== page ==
Founded in early 2008, EcoMotors was an American company developing and commercializing an opposed-piston opposed-cylinder (OPOC) engine for use in cars, light trucks, commercial vehicles, aerospace, marine, agriculture, auxiliary power units, generators, etc. This engine was promoted to significantly improve fuel efficiency, and substantially reduce production costs when compared to convententional internal combustion engines.
As of 2013, the principal officers of EcoMotors were: Prof. Peter Hofbauer (chairman, chief technology officer and inventor of the OPOC engine), Donald Runkle (chief executive officer) and Amit Soman (president and chief operating officer).
The two primary investors in EcoMotors were Khosla Ventures and Bill Gates. Vinod Khosla, who founded Khosla Ventures in 2004, was founder and CEO of Sun Microsystems and formerly a general partner at Kleiner Perkins.
In April 2013 EcoMotors announced a deal to have Chinese auto parts giant Zhongding Power build a $200 million factory in the Anhui Province in eastern China. The factory hoped to produce 150,000 OPOC engines per year, with a further site reserved to take production to 400,000. The engine blocks will be made of CGI (compacted graphite iron) and will be produced at a fully automated Zhongding foundry in Anhui by a license from Sintercast of Sweden. The production was first announced to commence in 2014 but delayed to 2016.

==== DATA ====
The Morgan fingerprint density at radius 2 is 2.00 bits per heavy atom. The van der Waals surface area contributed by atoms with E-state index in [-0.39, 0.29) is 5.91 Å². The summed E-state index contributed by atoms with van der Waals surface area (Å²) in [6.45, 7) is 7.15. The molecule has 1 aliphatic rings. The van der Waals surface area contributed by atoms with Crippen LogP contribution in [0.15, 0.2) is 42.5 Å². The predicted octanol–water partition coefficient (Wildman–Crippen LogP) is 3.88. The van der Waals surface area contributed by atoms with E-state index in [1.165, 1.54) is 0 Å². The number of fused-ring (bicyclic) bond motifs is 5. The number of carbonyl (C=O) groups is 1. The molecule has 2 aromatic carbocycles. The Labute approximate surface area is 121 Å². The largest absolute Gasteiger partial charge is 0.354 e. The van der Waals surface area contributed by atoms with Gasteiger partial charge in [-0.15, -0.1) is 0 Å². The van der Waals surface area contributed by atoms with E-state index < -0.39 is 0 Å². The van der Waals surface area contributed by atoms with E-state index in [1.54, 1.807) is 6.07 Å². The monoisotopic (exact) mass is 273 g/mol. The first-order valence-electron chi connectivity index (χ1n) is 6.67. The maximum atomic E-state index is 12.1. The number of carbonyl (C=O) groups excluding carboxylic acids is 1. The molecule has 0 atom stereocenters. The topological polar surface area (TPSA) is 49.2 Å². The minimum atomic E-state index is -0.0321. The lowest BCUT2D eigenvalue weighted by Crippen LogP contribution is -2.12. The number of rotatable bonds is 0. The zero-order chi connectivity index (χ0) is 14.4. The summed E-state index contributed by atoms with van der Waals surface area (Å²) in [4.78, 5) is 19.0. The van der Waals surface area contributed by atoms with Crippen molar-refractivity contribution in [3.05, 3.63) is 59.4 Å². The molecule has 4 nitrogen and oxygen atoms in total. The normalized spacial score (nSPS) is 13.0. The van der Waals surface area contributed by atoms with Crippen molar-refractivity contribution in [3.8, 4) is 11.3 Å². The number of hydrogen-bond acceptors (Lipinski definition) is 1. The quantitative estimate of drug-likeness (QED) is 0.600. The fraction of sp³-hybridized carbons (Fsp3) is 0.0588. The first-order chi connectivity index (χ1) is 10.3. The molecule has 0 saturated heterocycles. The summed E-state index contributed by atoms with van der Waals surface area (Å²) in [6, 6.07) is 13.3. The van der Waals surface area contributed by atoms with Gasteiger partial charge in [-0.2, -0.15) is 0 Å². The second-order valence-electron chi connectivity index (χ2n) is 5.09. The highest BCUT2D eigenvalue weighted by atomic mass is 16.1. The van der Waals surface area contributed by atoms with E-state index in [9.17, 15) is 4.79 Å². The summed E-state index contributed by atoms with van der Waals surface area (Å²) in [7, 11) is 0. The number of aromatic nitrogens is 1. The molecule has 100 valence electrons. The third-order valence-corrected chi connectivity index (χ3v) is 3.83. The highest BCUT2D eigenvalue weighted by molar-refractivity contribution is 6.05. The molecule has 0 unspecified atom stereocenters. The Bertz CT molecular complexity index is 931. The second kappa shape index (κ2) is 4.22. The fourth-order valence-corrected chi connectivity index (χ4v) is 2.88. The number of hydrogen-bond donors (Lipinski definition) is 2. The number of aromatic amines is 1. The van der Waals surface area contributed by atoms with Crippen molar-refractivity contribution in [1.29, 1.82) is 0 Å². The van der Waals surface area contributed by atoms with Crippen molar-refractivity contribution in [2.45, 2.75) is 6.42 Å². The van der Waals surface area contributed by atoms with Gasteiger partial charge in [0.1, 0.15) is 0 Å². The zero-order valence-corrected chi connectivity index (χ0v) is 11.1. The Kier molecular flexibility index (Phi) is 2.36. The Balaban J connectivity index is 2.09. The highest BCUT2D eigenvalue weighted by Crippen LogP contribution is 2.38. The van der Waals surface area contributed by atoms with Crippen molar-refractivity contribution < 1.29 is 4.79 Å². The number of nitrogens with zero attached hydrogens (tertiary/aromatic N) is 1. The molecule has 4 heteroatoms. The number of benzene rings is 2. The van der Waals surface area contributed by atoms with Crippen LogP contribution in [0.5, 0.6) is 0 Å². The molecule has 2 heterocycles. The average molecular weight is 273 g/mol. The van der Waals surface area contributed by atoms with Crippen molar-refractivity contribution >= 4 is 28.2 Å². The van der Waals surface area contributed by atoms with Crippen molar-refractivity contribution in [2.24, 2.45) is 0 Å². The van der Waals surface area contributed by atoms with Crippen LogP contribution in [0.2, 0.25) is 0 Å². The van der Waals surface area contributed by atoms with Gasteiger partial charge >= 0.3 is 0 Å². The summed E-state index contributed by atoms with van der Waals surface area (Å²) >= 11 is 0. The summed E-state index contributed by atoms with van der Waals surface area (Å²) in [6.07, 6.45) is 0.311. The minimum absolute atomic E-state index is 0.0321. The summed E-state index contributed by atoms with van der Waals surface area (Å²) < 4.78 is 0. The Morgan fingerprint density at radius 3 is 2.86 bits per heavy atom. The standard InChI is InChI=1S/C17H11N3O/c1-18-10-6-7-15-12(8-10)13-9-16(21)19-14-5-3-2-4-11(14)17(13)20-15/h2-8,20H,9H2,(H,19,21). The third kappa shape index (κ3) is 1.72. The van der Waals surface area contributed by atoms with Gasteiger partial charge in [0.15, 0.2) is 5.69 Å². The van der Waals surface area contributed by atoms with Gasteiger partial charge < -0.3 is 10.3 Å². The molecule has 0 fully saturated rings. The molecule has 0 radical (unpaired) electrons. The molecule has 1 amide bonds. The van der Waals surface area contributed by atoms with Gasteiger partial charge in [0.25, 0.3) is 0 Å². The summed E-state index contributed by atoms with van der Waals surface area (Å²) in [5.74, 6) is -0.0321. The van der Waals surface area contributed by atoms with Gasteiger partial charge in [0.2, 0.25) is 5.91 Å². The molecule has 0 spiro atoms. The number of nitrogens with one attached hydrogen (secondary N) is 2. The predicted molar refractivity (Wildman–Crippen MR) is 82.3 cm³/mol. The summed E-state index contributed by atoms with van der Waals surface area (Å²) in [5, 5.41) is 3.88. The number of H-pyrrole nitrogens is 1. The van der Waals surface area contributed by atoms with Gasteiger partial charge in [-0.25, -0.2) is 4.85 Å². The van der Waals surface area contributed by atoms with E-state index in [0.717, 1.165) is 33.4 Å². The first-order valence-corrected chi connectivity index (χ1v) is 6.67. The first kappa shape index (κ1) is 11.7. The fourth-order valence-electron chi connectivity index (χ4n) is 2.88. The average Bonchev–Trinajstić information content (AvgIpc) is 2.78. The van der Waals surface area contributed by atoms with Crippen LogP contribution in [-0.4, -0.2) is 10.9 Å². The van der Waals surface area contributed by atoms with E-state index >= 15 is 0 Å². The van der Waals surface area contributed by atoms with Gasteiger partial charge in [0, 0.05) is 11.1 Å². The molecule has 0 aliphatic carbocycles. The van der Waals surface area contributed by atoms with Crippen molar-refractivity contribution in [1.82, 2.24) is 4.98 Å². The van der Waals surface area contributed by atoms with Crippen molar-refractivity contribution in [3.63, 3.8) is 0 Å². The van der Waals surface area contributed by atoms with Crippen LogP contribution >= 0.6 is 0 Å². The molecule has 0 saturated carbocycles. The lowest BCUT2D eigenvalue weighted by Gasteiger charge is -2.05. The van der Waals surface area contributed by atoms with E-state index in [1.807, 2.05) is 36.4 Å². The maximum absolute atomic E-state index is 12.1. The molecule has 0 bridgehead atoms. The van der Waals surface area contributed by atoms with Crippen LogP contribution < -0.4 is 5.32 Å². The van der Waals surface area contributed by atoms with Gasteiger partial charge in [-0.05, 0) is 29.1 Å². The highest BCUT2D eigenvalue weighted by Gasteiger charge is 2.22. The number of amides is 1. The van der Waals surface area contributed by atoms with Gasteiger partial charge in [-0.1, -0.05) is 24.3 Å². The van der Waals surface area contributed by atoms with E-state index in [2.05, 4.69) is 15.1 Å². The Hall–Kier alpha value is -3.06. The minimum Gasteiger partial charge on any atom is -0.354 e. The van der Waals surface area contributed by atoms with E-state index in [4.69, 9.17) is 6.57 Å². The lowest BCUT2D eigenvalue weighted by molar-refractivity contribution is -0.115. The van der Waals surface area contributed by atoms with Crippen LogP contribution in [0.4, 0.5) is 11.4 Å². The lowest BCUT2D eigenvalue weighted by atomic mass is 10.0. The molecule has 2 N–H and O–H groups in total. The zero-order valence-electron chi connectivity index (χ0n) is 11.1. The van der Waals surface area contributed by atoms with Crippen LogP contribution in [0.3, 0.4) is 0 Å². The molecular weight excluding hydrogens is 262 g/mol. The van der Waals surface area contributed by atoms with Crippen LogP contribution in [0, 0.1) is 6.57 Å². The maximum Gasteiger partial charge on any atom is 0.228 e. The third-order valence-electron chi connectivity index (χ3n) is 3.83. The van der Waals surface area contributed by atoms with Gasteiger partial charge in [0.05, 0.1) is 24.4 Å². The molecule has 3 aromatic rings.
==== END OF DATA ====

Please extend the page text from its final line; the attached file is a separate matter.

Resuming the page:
As of February 2017 the EcoMotors web site was defunct. It's intellectual property was put up for sale with closing date in Sept. 2017. 
The OPOC engine is a two-stroke reciprocating internal combustion engine in which each cylinder has a piston at both ends, and no cylinder head or mechanical valvetrain. The opposed cylinder design has two cylinders, one on each side of the crankshaft, each with two pistons, for mechanical balance.
The first opposed piston engine produced was by the French company Gobron-Brillié in 1900. The engine had one crankshaft and is very similar in concept to the EcoMotors OPOC engine design, except using a camshaft and valves, and not in opposed-cylinder configuration.
The OPOC engine can be moduled with two, or more, engines coupled via an electric clutch between engines. When more power is needed the second engine is clutched in. When clutched out of service there are no friction or pumping losses from the second engine module. This arrangement in city running vehicles could have a small, highly economical engine as the prime engine and when accelerating hard, or pulling heavy loads, the second, or more, engines are clutched into service.
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